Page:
Visitors to the Whistler Public Library can expect to see a few changes coming to the facility in the near future.
The library recently released its new strategic plan for 2018 to 2021. The document outlines the facility's commitment to "inspire wonder" with five main priorities: "play well with others," "make life better," "be an inspiration," "make an impact" and "be green."
"One of the things that this strategic plan acknowledges maybe differently than the previous strategic plan that we had is that we're responsible for the priorities laid out by the Whistler 2020 (planning document)," explained library director Elizabeth Tracy. "This speaks to our connection with Whistler 2020 while still retaining the unique identity of the library."
These priorities govern the library's goals for the coming years, including building partnerships, enhancing the resort experience, building community, ensuring economic viability, promoting environmental awareness and expanding adult outreach.
The new plan was developed based on the results of a "vision survey" the library conducted last spring. The survey garnered 485 responses from Whistler residents and visitors weighing in on library services and library experience.
That survey aimed to focus on space and technology, "what we felt were the two greatest assets that we offer the community right now and can offer in the future," said Tracy.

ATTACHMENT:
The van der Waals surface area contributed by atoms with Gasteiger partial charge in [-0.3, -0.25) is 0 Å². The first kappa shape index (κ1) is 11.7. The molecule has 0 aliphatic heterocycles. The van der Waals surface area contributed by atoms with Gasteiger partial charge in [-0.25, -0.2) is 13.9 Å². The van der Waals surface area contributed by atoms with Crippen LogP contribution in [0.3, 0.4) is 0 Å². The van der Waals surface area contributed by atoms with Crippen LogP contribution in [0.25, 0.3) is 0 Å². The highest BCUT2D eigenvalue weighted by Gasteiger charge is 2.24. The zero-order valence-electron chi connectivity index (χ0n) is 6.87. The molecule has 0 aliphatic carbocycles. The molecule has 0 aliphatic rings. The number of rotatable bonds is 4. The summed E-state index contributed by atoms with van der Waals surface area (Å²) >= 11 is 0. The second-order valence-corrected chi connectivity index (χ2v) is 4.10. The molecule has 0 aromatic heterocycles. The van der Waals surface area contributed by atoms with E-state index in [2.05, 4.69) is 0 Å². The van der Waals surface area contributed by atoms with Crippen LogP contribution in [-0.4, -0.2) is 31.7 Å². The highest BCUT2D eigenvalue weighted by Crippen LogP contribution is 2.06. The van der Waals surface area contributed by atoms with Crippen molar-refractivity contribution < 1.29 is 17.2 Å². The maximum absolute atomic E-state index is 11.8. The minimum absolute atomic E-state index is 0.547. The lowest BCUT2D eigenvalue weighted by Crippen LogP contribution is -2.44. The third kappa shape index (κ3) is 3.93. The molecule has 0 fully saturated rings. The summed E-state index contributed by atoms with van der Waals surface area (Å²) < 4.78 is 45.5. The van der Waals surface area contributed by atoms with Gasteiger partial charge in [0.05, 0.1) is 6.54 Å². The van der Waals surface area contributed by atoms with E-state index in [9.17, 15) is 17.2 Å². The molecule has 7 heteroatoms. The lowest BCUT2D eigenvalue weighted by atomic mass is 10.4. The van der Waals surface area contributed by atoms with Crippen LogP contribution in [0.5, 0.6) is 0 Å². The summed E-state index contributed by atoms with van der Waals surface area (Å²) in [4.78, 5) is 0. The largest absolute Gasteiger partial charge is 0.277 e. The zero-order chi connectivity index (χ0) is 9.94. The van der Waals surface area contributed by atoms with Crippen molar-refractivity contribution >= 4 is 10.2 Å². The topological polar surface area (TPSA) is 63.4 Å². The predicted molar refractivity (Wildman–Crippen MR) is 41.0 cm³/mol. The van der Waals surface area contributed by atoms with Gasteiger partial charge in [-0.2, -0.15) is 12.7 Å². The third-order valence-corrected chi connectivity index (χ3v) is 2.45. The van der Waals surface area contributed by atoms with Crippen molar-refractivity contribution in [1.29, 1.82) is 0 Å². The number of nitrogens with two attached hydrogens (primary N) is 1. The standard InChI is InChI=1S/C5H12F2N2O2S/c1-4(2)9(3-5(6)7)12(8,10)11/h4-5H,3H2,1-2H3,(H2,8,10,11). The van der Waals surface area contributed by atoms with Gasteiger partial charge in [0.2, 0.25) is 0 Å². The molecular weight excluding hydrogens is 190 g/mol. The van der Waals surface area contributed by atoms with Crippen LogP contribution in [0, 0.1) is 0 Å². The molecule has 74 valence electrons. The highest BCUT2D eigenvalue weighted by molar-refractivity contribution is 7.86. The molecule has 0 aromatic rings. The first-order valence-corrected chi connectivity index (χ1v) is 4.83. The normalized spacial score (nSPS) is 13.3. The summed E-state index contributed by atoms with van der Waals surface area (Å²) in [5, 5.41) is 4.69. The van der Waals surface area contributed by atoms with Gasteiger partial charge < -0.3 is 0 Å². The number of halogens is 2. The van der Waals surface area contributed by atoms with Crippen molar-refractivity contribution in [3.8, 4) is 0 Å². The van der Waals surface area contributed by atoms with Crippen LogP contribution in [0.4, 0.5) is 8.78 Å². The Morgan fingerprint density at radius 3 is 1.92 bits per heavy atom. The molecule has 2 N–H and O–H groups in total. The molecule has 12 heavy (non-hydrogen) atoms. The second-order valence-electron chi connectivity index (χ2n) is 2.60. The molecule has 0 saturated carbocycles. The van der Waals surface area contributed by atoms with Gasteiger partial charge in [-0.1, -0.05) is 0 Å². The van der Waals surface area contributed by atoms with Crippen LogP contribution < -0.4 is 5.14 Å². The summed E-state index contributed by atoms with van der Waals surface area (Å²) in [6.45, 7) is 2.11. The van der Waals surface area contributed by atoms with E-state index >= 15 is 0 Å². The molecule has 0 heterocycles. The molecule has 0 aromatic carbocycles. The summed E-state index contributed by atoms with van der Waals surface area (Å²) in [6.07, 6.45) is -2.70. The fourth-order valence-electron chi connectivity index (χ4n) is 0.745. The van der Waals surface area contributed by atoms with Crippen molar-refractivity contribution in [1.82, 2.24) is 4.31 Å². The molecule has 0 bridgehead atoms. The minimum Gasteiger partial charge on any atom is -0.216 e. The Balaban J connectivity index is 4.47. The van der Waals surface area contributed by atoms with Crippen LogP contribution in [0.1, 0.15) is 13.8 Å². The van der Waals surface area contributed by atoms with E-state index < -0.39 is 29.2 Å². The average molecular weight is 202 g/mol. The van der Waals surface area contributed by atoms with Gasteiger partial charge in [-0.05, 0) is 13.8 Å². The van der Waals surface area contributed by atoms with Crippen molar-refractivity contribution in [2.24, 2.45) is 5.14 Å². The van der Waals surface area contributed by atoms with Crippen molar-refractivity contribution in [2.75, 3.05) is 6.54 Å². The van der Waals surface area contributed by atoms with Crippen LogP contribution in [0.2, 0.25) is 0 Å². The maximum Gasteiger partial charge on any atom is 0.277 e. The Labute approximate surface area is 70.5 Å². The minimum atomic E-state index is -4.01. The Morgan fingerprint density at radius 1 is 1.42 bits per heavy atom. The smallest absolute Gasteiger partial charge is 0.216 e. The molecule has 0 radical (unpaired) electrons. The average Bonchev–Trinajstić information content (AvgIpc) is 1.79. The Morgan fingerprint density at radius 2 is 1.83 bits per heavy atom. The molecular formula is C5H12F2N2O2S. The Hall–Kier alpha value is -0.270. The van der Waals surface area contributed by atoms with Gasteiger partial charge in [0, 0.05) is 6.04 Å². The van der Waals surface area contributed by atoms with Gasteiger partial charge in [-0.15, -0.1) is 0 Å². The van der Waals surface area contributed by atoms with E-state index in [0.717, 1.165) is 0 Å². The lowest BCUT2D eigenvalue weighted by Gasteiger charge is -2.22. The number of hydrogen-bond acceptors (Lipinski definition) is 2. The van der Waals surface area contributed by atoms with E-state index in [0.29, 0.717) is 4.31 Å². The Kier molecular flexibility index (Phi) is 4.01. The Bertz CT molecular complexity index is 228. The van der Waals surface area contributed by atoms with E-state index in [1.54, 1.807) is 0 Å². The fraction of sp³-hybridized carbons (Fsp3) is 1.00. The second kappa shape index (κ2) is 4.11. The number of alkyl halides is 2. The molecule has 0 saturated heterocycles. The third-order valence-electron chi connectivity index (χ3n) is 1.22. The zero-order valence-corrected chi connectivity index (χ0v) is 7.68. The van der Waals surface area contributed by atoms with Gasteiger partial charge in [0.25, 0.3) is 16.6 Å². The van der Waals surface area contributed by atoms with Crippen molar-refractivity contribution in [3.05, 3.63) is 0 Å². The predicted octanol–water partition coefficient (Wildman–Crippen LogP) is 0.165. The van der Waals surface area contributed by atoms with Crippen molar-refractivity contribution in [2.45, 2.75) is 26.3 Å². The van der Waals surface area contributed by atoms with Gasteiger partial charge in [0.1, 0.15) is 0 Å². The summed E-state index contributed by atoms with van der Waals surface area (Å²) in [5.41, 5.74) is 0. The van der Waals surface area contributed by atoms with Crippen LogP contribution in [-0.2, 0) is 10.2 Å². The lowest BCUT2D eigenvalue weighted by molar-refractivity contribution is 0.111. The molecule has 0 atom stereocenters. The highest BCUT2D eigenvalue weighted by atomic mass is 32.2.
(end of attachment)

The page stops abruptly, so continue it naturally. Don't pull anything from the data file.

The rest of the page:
"We have a really good relationship with most of our library users, so people are pretty open with us about how they feel about things, but we really felt that this was an important step in doing our due diligence to really drill down what is was that's most important to people."
As the survey results showed, that was easily identified as more lounge space and more opportunity for quiet study or workspace.
"One of the challenges that we have with the library often being so busy, and just the kind of facility that it is, is that it's not always the quietest place," explained Tracy, adding that libraries have strayed from the traditionally silent stereotype in recent years.
Following the survey, the library also undertook a space-needs analysis with HCMI Architecture + Design, the architects that originally designed the library, to look at how the library could transform the space to better suit its users' needs.
Included in the list of desired changes will be an expanded "living room" area, a "Wonder Lab" for exploring new technologies, updated teen spaces, more private meeting spaces and designated areas for phone conversations. Those changes, though conservative, will be carried out in a phased approach and will largely depend on grants and funding, Tracy explained.
"People having more space to hang out and be comfortable and read will be a high-impact thing," she said.
As the library embarks upon the new plan, it's also wrapping up plans from the previous strategic document. In an effort to be a more inclusive, barrier-free facility, the library is creating universal bathroom access, and later this year, swapping out its current Dewey decimal classification system in favour of a new, word and topic-based classification system for adult non-fiction titles-similar to what you'd see in a bookstore.
Moving forward, the library is also looking into streamlining its printing processes, including, potentially, a cashless payment option like copy cards.